plt.grid(True)
1 loops, best of 3: 1.15 s per loop
1 loops, best of 3: 2.44 s per loop
1 loops, best of 3: 5.03 s per loop
1 loops, best of 3: 10.3 s per loop
1 loops, best of 3: 1.25 s per loop
1 loops, best of 3: 2.7 s per loop
1 loops, best of 3: 5.73 s per loop
1 loops, best of 3: 11.5 s per loop
1 loops, best of 3: 1.15 s per loop
1 loops, best of 3: 2.38 s per loop
1 loops, best of 3: 4.89 s per loop
1 loops, best of 3: 10.1 s per loop

We see that we observe similar performance from all three distributions with a block-block map marginally most efficient.


Application: LU Decomposition

In this section we will demonstrate how we can, with minimal modification, use the GE approach to perform LU decomposition of a matrix.

Mathematically, LU-factorization follows naturally from GE operations on any given matrix (with the exception of systems that require partial pivoting - these need some special treatement and in this example we don't concern ourselves with these issues of numerical stability of GE). LU-factorization involves expressing a given matrix as a product of two matrices - one of which is lower triangular ($ \mathbf{L} $), and the other upper triangular ($ \mathbf{U} $):

$$ \mathbf{A} = \mathbf{L} \mathbf{U} $$

Once we have this factorization, we can make use of it to solve $\mathbf{A}x=b$:

$$ \mathbf{A}x = \mathbf{L}\mathbf{U}x = b $$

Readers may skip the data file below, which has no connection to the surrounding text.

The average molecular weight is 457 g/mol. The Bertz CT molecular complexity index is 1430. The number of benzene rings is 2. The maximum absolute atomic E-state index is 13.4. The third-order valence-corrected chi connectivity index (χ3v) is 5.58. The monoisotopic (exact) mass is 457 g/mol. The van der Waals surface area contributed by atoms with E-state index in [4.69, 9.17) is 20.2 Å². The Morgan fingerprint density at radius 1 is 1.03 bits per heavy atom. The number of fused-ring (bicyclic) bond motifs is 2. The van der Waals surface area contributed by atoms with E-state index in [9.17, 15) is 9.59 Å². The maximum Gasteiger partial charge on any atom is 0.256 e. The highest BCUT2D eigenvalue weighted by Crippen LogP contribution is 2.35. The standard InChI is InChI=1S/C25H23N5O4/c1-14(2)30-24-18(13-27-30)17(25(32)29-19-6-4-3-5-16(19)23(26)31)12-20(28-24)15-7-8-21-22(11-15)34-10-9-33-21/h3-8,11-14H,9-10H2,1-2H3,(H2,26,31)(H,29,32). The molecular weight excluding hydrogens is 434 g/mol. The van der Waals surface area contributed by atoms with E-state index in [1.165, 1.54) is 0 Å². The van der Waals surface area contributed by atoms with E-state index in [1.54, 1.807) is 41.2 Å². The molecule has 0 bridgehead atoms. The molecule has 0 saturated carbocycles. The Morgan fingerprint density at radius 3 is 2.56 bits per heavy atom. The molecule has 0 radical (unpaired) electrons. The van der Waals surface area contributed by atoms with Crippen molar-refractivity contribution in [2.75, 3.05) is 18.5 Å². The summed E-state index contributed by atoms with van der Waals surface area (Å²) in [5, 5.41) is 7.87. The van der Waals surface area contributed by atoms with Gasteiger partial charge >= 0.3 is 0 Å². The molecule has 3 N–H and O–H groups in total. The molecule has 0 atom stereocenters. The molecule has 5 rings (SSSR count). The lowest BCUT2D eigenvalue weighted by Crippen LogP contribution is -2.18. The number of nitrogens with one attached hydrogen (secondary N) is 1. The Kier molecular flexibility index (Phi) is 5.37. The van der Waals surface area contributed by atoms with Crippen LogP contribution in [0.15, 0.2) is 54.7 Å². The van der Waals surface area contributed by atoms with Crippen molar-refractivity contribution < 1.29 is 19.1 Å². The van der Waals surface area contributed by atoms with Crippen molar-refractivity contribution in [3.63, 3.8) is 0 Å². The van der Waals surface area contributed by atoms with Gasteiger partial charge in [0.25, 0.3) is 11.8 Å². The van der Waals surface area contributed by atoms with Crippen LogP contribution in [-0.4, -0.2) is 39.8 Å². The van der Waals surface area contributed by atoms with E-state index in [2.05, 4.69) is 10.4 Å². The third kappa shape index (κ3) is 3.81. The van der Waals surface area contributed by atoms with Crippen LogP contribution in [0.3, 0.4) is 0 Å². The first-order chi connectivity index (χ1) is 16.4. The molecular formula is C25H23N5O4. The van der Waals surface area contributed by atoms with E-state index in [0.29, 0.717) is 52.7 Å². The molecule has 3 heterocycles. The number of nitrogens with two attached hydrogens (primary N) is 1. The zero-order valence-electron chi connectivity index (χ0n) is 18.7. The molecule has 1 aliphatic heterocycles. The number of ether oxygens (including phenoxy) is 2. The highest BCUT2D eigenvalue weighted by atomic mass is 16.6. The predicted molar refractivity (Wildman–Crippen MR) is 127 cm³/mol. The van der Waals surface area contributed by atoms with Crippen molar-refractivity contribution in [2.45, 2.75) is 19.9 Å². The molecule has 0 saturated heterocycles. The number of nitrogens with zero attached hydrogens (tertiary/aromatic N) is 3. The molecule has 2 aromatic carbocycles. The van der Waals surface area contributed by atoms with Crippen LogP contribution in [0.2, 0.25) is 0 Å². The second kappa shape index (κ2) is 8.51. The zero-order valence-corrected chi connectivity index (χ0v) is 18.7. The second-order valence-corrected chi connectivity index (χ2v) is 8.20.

Which is equivalent to:

$$ \mathbf{U}x = \mathbf{L}^{-1}b =:c $$

Since the cost of matrix inversion is prohibitively high, we find $c = \mathbf{L}^{-1} b$ through forward substitution:

$$ \mathbf{L}c = b $$

This is easy to do as $\mathbf{L}$ is lower triangular. The final step then becomes to perform backward substitution:

$$ \mathbf{U}x=c $$

The procedure demonstrated in the preceeding section gives us a method of finding $\mathbf{U}$, and now we are tasked with computing $\mathbf{L}$. If the series of elementary row operations that the GE process entails are expressed as a series of matrix transformations on $\mathbf{A}$ we end up with a series of trivially invertible matrices, which when multiplied give us $\mathbf{L}$:

$$ \mathbf{E}_{n} \mathbf{E}_{n-1} ... \mathbf{E}_{2} \mathbf{E}_{1} \mathbf{A} = \mathbf{U} $$ $$ \implies \mathbf{A} = \mathbf{E}_{1}^{-1} \mathbf{E}_{2}^{-1} ... \mathbf{E}_{n-1}^{-1} \mathbf{E}_{n}^{-1} \mathbf{U}$$ $$ \implies \mathbf{E}_{1}^{-1} \mathbf{E}_{2}^{-1} ... \mathbf{E}_{n-1}^{-1} \mathbf{E}_{n}^{-1} =: \mathbf{L}$$

It turns out that $\mathbf{L}$ is basically composed of the negatives of the off-diagonal elements in the matrix transformations.